Nestlé Ireland joins forces with FoodCloud
FoodCloud Hubs and Nestlé Ireland have announced a new partnership where the global food and drinks giant will supply all of its surplus food and also become the first food supplier to make a financial contribution to FoodCloud Hubs for its redistribution projects.
2 October 2018 | 0
Nestlé Ireland has committed to contribute all of its surplus stock to benefit FoodCloud Hub’s charity partners. The company will also provide a per-pallet financial contribution to cover the costs to manage, store and redistribute any unforeseen food surplus, ensuring that it feeds people first and that no food goes to landfill.
The move – a first for an Irish food supplier – creates a new sustainable income stream for the social enterprise, paving the way for other food industry partners to follow suit.
Social enterprise, as a business model, puts people and community first, ahead of private or personal gain, while operating in a commercially viable and sustainable way. Surpluses generated by the enterprise are reinvested to further their social objectives and drive greater impact.
Aoibheann O’Brien, CEO at FoodCloud Hubs, said that Nestlé’s financial contribution is a crucial milestone for FoodCloud Hubs. “Nestlé’s commitment to making a per pallet contribution is a monumental step towards FoodCloud hubs creating a sustainable income stream,” O’Brien said. “We are delighted that Nestlé Ireland is paving the way for us to enlist other food businesses towards a contribution model in the future. This will help us to expand our impact, rescue more surplus food and work with more charities across the country.”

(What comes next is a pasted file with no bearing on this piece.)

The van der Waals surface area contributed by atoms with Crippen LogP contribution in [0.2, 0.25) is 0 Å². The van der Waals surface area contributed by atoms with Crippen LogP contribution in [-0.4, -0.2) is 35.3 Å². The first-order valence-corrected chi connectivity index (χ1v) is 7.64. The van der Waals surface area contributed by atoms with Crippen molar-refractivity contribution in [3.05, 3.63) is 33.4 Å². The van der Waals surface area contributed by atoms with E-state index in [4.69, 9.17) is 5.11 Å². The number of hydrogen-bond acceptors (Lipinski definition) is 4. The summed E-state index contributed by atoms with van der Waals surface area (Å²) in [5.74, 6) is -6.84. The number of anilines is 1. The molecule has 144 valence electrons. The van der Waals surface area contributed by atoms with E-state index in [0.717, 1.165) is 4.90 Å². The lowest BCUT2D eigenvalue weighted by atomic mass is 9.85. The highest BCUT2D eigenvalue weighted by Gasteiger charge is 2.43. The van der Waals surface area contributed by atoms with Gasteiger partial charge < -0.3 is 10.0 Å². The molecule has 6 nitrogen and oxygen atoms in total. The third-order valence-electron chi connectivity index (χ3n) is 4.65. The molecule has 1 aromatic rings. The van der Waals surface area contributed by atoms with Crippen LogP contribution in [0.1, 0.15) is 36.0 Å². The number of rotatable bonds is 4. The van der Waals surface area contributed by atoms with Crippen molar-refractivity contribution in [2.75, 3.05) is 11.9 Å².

Andrew Shaw, Nestlé Ireland country manager said the company is proud to support FoodCloud and its innovative model for reducing waste.
“We operate a robust and rigorous supply chain system that is designed to minimise surplus stock,” he said, “But it does occur from time to time. Rather than sending perfectly good food to landfill, our products will go to people who will benefit.
“It is also in keeping with our global ambition of achieving zero waste for disposal by 2020,” he added, “and our commitment to halving food waste by 2030.”